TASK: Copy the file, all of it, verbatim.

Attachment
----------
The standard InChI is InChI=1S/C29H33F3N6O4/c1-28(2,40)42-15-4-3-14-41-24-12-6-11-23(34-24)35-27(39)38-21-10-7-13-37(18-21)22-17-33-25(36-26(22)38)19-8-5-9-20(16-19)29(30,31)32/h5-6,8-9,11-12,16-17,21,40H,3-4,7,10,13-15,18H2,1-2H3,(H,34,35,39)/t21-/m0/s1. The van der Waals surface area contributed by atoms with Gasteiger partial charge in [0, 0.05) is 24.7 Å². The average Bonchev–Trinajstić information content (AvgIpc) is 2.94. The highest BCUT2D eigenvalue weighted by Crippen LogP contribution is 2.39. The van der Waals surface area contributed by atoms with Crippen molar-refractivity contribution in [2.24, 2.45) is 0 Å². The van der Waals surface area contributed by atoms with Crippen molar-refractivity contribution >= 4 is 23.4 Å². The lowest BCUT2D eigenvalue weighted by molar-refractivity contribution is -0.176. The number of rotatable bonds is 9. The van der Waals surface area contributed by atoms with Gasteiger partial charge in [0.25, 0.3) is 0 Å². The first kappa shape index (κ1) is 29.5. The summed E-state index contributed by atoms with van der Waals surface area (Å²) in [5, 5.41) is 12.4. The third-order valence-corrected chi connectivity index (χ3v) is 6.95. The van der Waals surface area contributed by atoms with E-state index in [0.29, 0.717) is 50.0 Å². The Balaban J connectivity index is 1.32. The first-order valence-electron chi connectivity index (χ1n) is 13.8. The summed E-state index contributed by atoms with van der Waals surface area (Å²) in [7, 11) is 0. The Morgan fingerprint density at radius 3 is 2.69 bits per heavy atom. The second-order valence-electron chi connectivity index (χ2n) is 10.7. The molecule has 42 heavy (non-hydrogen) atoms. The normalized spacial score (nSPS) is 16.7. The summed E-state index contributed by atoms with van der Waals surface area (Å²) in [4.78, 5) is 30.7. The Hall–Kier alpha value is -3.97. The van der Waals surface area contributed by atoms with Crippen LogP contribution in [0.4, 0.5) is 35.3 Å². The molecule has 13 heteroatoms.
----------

The standard InChI is InChI=1S/C29H33F3N6O4/c1-28(2,40)42-15-4-3-14-41-24-12-6-11-23(34-24)35-27(39)38-21-10-7-13-37(18-21)22-17-33-25(36-26(22)38)19-8-5-9-20(16-19)29(30,31)32/h5-6,8-9,11-12,16-17,21,40H,3-4,7,10,13-15,18H2,1-2H3,(H,34,35,39)/t21-/m0/s1. The van der Waals surface area contributed by atoms with Gasteiger partial charge in [0, 0.05) is 24.7 Å². The average Bonchev–Trinajstić information content (AvgIpc) is 2.94. The highest BCUT2D eigenvalue weighted by Crippen LogP contribution is 2.39. The van der Waals surface area contributed by atoms with Crippen molar-refractivity contribution in [2.24, 2.45) is 0 Å². The van der Waals surface area contributed by atoms with Crippen molar-refractivity contribution >= 4 is 23.4 Å². The lowest BCUT2D eigenvalue weighted by molar-refractivity contribution is -0.176. The number of rotatable bonds is 9. The van der Waals surface area contributed by atoms with Gasteiger partial charge in [0.25, 0.3) is 0 Å². The first kappa shape index (κ1) is 29.5. The summed E-state index contributed by atoms with van der Waals surface area (Å²) in [5, 5.41) is 12.4. The third-order valence-corrected chi connectivity index (χ3v) is 6.95. The van der Waals surface area contributed by atoms with E-state index in [0.29, 0.717) is 50.0 Å². The Balaban J connectivity index is 1.32. The first-order valence-electron chi connectivity index (χ1n) is 13.8. The summed E-state index contributed by atoms with van der Waals surface area (Å²) in [7, 11) is 0. The Morgan fingerprint density at radius 3 is 2.69 bits per heavy atom. The second-order valence-electron chi connectivity index (χ2n) is 10.7. The molecule has 42 heavy (non-hydrogen) atoms. The normalized spacial score (nSPS) is 16.7. The summed E-state index contributed by atoms with van der Waals surface area (Å²) in [4.78, 5) is 30.7. The Hall–Kier alpha value is -3.97. The van der Waals surface area contributed by atoms with Crippen LogP contribution in [0.4, 0.5) is 35.3 Å². The molecule has 13 heteroatoms.